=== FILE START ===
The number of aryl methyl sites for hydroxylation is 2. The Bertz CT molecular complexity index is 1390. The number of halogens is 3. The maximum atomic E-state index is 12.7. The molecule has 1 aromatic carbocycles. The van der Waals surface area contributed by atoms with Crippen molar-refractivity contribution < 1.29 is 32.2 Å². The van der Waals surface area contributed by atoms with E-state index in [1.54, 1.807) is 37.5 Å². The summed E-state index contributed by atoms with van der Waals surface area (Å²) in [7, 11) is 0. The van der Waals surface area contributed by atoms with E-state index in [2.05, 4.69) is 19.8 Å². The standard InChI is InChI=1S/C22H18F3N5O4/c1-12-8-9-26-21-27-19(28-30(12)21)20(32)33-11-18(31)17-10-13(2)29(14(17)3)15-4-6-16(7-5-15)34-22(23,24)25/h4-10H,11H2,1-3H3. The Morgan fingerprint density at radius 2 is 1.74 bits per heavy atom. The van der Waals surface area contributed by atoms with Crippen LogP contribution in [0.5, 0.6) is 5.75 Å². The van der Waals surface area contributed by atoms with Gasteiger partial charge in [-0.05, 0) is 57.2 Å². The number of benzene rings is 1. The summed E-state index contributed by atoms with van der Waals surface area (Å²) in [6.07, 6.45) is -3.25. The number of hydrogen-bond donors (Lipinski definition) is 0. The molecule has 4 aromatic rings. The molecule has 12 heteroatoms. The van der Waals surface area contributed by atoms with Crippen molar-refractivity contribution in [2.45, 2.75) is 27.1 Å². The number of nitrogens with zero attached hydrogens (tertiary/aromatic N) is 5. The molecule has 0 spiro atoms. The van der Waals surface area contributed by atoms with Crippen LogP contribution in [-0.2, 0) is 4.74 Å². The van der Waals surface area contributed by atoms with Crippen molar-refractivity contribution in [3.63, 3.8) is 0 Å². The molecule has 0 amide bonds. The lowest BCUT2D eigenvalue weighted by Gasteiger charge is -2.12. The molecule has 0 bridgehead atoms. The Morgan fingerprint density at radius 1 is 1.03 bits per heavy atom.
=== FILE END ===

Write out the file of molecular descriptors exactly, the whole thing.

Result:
The number of aryl methyl sites for hydroxylation is 2. The Bertz CT molecular complexity index is 1390. The number of halogens is 3. The maximum atomic E-state index is 12.7. The molecule has 1 aromatic carbocycles. The van der Waals surface area contributed by atoms with Crippen molar-refractivity contribution < 1.29 is 32.2 Å². The van der Waals surface area contributed by atoms with E-state index in [1.54, 1.807) is 37.5 Å². The summed E-state index contributed by atoms with van der Waals surface area (Å²) in [7, 11) is 0. The van der Waals surface area contributed by atoms with E-state index in [2.05, 4.69) is 19.8 Å². The standard InChI is InChI=1S/C22H18F3N5O4/c1-12-8-9-26-21-27-19(28-30(12)21)20(32)33-11-18(31)17-10-13(2)29(14(17)3)15-4-6-16(7-5-15)34-22(23,24)25/h4-10H,11H2,1-3H3. The Morgan fingerprint density at radius 2 is 1.74 bits per heavy atom. The van der Waals surface area contributed by atoms with Crippen LogP contribution in [0.5, 0.6) is 5.75 Å². The van der Waals surface area contributed by atoms with Gasteiger partial charge in [-0.05, 0) is 57.2 Å². The number of benzene rings is 1. The summed E-state index contributed by atoms with van der Waals surface area (Å²) in [6.07, 6.45) is -3.25. The number of hydrogen-bond donors (Lipinski definition) is 0. The molecule has 4 aromatic rings. The molecule has 12 heteroatoms. The van der Waals surface area contributed by atoms with Crippen molar-refractivity contribution in [2.45, 2.75) is 27.1 Å². The number of nitrogens with zero attached hydrogens (tertiary/aromatic N) is 5. The molecule has 0 spiro atoms. The van der Waals surface area contributed by atoms with Crippen LogP contribution in [-0.2, 0) is 4.74 Å². The van der Waals surface area contributed by atoms with Crippen molar-refractivity contribution in [3.63, 3.8) is 0 Å². The molecule has 0 amide bonds. The lowest BCUT2D eigenvalue weighted by Gasteiger charge is -2.12. The molecule has 0 bridgehead atoms. The Morgan fingerprint density at radius 1 is 1.03 bits per heavy atom.